I also added a Table of Contents section to the DOCUMENTATION page since it seemed kinda empty...

 

That is all...

 

In an attempt to help determine the cause of the intermittent REST call failures in the juneau-microservice-test project, I've made some debugging enhancements to the microservice.

The test project will now generate 4 log files...

 

The jetty-thread-dump.log file is generated by Jetty on the event of a failed request and shows a snapshot of the current state of the threads in Jetty.  The retry handler in TestMicroservice is shown below and will stop the tests as soon as the first error occurs...

 

The jetty-requests.log is generated by adding this to the jetty.xml file...

This just shows if Jetty actually got the request from the last call.

 

Note that the jetty.xml file now supports embedded Juneau variables (e.g. $C{Logging/logDir}).

I also created a separate Jetty section in the config file...

Note that we now support dynamically specifying the port again through the use of the $S{availablePort} variable.

 

The test.0.log file now contains the entire debug logging generated by Jetty (yea...it's big...7.8MB).  I had to create a new org.apache.juneau.microservice.JettyLogger class to serve as a simple bridge between Jetty logging and java-util-logging, but it now allows all the logging to be directed to a single log file.  The configuration for doing this is shown below:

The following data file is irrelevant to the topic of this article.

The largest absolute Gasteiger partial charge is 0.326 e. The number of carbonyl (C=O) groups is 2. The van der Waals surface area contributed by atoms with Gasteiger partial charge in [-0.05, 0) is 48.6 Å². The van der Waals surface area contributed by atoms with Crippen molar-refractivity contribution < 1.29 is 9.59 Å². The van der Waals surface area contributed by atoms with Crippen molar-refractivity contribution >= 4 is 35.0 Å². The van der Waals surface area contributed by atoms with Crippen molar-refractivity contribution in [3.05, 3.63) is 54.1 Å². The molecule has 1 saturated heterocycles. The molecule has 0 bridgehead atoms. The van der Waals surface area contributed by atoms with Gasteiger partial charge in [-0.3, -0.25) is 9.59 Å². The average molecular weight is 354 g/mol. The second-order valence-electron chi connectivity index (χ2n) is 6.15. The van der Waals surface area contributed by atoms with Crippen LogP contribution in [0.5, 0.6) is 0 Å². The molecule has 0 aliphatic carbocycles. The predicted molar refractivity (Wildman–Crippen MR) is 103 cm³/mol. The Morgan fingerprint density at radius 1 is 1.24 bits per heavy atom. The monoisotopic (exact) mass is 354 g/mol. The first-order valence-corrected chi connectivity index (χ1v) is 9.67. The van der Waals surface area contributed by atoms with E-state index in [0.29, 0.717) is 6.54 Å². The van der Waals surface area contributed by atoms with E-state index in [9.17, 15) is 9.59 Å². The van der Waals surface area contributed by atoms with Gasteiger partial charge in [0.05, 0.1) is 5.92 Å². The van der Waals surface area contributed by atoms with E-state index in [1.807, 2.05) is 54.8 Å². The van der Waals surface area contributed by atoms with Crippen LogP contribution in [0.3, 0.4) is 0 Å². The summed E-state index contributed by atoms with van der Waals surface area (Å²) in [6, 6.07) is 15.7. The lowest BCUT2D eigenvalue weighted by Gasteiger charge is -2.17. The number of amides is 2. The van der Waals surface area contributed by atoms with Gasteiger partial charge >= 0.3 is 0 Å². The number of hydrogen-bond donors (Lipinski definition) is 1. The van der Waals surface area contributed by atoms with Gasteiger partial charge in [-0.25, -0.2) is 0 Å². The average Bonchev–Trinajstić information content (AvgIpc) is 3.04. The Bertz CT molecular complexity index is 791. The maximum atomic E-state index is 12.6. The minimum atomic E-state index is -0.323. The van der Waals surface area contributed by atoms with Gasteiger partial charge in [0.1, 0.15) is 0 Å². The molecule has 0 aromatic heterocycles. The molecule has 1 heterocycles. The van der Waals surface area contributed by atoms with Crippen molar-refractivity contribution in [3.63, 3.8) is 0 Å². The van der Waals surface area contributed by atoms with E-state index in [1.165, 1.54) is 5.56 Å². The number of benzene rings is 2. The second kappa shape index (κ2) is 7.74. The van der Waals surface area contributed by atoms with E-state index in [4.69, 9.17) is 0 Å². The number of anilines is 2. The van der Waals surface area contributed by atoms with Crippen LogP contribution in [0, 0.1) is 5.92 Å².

If an error is occurring somewhere in Jetty, it should show up here.

 

The third-party-proxy-resource.txt file contains log entries from RestHooks added to the ThirdPartyProxyResource class (which seems to be a common place for failure).  This makes sure that the failure isn't occurring within our logic.  If we see START/PRE/POST/END messages for our calls, then we know we're not causing a problem.

 

If you do encounter testcase failure due to HTTP request errors, I recommend using WireShark listening on port 10001:

This should help show whether the requests appear to be failing on the server or client side...